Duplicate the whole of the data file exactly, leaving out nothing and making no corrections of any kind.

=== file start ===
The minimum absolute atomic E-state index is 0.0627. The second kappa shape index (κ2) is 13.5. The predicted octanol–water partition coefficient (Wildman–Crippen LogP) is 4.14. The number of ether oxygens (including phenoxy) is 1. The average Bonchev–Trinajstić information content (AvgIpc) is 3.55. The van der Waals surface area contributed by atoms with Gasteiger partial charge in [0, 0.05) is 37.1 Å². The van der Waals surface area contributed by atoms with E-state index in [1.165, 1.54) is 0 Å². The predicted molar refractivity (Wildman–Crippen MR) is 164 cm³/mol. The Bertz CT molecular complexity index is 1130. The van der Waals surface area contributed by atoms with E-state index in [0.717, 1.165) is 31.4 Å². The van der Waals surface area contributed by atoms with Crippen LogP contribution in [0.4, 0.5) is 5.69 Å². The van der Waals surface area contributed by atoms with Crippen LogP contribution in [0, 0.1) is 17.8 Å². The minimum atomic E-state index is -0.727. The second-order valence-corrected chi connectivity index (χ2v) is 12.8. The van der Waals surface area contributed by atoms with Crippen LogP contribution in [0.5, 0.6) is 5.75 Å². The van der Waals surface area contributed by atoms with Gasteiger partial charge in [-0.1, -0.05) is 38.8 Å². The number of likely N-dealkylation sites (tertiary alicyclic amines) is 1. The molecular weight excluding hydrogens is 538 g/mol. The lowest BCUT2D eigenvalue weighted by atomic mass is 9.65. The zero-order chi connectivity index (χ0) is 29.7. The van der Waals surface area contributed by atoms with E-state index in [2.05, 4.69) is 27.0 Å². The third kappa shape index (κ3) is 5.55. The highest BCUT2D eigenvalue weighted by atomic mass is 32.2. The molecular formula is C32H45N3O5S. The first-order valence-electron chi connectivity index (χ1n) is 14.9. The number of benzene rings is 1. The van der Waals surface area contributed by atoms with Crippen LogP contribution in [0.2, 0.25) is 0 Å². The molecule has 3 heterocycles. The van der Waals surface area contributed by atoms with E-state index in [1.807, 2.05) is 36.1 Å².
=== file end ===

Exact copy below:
The minimum absolute atomic E-state index is 0.0627. The second kappa shape index (κ2) is 13.5. The predicted octanol–water partition coefficient (Wildman–Crippen LogP) is 4.14. The number of ether oxygens (including phenoxy) is 1. The average Bonchev–Trinajstić information content (AvgIpc) is 3.55. The van der Waals surface area contributed by atoms with Gasteiger partial charge in [0, 0.05) is 37.1 Å². The van der Waals surface area contributed by atoms with E-state index in [1.165, 1.54) is 0 Å². The predicted molar refractivity (Wildman–Crippen MR) is 164 cm³/mol. The Bertz CT molecular complexity index is 1130. The van der Waals surface area contributed by atoms with E-state index in [0.717, 1.165) is 31.4 Å². The van der Waals surface area contributed by atoms with Crippen LogP contribution in [0.4, 0.5) is 5.69 Å². The van der Waals surface area contributed by atoms with Crippen LogP contribution in [0, 0.1) is 17.8 Å². The minimum atomic E-state index is -0.727. The second-order valence-corrected chi connectivity index (χ2v) is 12.8. The van der Waals surface area contributed by atoms with Crippen LogP contribution in [0.5, 0.6) is 5.75 Å². The van der Waals surface area contributed by atoms with Gasteiger partial charge in [-0.1, -0.05) is 38.8 Å². The number of likely N-dealkylation sites (tertiary alicyclic amines) is 1. The molecular weight excluding hydrogens is 538 g/mol. The lowest BCUT2D eigenvalue weighted by atomic mass is 9.65. The zero-order chi connectivity index (χ0) is 29.7. The van der Waals surface area contributed by atoms with E-state index in [2.05, 4.69) is 27.0 Å². The third kappa shape index (κ3) is 5.55. The highest BCUT2D eigenvalue weighted by atomic mass is 32.2. The molecular formula is C32H45N3O5S. The first-order valence-electron chi connectivity index (χ1n) is 14.9. The number of benzene rings is 1. The van der Waals surface area contributed by atoms with Crippen LogP contribution in [0.2, 0.25) is 0 Å². The molecule has 3 heterocycles. The van der Waals surface area contributed by atoms with E-state index in [1.807, 2.05) is 36.1 Å².